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3 Years In Sanctuary, Rosa Sabido Awaits With Hope For Change

Daniel Rayzel

This week marked three years since Rosa Sabido started sanctuary at the Mancos United Methodist Church. Lately, with in-person religious services suspended because of the coronavirus, she says it’s been quiet day-to-day. 

“It’s a little bit sad,” she said, thinking of the events the church usually holds to recognize the amount of time she’s spent in sanctuary.

Sabido, a Mexican immigrant, says she stays connected with the community, including her supporters with Rosa Belongs Here, when people call to check in on her and deliver supplies to her home within Fellowship Hall. She relies on donations for her income, so during a time where in-person events are limited, fundraising and awareness for her case have grown online.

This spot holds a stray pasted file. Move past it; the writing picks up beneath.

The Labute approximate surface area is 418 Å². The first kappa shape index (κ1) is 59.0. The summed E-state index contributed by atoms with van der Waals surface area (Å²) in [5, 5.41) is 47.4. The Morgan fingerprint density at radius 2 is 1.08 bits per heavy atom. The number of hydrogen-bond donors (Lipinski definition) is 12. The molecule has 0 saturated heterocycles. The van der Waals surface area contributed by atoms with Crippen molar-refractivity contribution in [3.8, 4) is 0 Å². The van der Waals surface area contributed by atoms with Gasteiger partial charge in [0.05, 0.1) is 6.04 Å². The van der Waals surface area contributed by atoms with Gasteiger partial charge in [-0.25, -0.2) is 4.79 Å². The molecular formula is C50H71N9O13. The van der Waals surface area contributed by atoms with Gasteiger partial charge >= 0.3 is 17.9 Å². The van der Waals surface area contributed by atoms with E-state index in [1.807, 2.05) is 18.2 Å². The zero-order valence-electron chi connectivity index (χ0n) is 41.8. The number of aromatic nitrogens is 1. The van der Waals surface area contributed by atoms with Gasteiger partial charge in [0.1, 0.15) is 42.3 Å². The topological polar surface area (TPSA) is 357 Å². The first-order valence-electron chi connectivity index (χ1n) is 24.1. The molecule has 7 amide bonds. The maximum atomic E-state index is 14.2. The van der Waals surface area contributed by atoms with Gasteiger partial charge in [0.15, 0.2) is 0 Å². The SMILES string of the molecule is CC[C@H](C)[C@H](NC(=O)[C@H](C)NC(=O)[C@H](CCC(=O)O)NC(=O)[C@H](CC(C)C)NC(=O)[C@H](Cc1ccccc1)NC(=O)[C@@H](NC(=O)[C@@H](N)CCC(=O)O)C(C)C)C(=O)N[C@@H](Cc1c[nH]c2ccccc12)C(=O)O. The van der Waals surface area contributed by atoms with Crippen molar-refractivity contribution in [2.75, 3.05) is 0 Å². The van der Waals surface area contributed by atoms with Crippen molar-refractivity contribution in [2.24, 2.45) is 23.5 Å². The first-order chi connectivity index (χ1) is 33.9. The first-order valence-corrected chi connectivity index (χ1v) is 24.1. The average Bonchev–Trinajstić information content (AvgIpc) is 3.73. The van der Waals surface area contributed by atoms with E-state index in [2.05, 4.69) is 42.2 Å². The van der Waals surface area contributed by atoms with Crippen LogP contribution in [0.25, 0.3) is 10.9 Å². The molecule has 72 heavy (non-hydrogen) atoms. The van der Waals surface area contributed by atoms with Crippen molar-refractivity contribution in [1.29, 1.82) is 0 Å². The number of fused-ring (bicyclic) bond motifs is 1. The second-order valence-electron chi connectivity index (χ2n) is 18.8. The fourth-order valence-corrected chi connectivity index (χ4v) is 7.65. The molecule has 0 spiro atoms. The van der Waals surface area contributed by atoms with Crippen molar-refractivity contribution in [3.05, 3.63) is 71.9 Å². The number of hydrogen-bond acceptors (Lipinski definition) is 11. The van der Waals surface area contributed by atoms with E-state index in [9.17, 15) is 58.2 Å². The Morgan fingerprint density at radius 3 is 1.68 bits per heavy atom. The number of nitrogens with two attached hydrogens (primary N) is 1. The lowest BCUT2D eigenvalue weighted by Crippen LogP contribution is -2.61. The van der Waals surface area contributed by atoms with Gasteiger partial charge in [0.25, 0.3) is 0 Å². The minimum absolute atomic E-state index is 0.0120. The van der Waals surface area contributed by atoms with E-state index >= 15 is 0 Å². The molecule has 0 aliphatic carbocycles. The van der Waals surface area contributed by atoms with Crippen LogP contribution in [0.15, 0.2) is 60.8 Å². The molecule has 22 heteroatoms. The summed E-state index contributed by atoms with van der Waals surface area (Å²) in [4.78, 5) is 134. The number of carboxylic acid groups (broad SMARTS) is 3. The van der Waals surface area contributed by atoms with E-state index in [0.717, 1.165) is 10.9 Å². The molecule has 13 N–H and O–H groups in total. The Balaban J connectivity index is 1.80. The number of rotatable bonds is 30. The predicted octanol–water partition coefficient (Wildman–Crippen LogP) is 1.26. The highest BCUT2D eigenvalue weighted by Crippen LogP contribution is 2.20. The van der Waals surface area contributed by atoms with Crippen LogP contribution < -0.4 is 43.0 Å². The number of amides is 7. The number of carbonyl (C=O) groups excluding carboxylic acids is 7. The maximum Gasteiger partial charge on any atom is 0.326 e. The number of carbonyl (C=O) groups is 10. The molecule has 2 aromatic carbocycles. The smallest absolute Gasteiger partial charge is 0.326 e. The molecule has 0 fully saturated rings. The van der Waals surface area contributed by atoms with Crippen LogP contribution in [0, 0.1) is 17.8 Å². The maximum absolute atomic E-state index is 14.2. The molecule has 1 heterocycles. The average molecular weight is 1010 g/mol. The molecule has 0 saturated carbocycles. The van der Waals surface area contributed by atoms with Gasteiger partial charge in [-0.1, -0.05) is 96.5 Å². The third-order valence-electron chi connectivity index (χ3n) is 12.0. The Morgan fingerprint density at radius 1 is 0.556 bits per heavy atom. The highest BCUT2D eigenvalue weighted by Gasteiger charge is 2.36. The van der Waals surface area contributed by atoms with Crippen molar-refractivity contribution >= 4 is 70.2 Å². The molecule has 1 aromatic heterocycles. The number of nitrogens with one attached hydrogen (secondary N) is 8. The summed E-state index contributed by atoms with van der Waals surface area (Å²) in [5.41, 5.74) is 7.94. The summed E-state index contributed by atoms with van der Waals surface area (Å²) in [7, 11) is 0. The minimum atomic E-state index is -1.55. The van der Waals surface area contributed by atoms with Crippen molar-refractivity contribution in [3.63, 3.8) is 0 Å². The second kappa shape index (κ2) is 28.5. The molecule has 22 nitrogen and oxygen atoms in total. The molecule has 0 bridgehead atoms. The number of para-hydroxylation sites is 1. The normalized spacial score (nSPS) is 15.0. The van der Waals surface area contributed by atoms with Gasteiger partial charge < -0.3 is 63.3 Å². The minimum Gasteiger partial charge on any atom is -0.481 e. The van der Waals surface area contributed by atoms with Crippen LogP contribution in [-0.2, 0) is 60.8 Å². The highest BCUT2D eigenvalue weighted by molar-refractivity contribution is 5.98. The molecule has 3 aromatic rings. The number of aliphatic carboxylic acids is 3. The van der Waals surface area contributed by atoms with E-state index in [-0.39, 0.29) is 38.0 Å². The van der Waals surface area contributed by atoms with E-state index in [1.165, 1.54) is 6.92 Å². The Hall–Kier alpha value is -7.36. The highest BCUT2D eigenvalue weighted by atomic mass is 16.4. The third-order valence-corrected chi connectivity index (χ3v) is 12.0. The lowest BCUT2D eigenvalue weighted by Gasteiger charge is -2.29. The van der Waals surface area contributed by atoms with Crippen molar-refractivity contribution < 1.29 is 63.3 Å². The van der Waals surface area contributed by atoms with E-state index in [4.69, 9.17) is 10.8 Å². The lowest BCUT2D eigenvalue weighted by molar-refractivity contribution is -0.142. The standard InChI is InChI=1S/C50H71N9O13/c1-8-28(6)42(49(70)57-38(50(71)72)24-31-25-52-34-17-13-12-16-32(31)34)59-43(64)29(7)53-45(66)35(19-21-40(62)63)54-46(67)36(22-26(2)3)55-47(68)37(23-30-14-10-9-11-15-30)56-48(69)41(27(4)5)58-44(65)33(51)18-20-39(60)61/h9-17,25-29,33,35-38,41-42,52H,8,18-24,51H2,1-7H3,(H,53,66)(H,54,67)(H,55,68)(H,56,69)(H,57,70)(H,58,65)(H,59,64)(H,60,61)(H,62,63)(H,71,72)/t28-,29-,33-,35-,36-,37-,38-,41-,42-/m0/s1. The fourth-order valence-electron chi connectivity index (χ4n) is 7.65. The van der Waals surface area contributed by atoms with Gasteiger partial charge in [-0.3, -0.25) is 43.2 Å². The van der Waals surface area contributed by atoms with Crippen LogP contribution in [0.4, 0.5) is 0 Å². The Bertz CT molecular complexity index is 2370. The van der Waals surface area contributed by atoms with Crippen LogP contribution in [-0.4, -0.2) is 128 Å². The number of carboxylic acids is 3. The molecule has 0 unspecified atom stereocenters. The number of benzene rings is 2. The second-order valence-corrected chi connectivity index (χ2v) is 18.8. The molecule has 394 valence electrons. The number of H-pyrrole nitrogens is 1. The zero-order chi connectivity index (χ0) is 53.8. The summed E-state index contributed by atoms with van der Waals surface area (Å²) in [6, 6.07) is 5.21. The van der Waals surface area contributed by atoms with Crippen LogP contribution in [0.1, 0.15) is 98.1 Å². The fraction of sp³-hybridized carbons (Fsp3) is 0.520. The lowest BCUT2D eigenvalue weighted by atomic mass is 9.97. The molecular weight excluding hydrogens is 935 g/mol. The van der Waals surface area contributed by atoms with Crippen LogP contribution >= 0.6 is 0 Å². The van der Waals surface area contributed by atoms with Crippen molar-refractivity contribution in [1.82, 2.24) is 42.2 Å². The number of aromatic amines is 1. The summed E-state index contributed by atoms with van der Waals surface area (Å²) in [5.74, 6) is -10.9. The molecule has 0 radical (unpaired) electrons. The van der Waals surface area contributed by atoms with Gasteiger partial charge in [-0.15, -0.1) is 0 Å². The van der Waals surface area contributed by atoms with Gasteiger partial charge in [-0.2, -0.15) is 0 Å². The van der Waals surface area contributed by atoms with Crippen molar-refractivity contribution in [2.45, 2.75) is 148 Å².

On Saturday, Rosa Belongs Here kicks off its latest campaign, a weeklong online silent auction recognizing Sabido’s third year in sanctuary. Sabido said she’s amazed by the support shown through the goods and services that have been donated, including from Carbondale-based band Let Them Roar.

As Sabido faces an undetermined future, she says she will continue to hope for reform in immigration law and for political leaders to aid in a path to citizenship.

“I need to be very patient to see how things will change,” she said. “Seems like I’m going to have to remain here all this time.”

Hear KSJD’s full interview with Sabido below.

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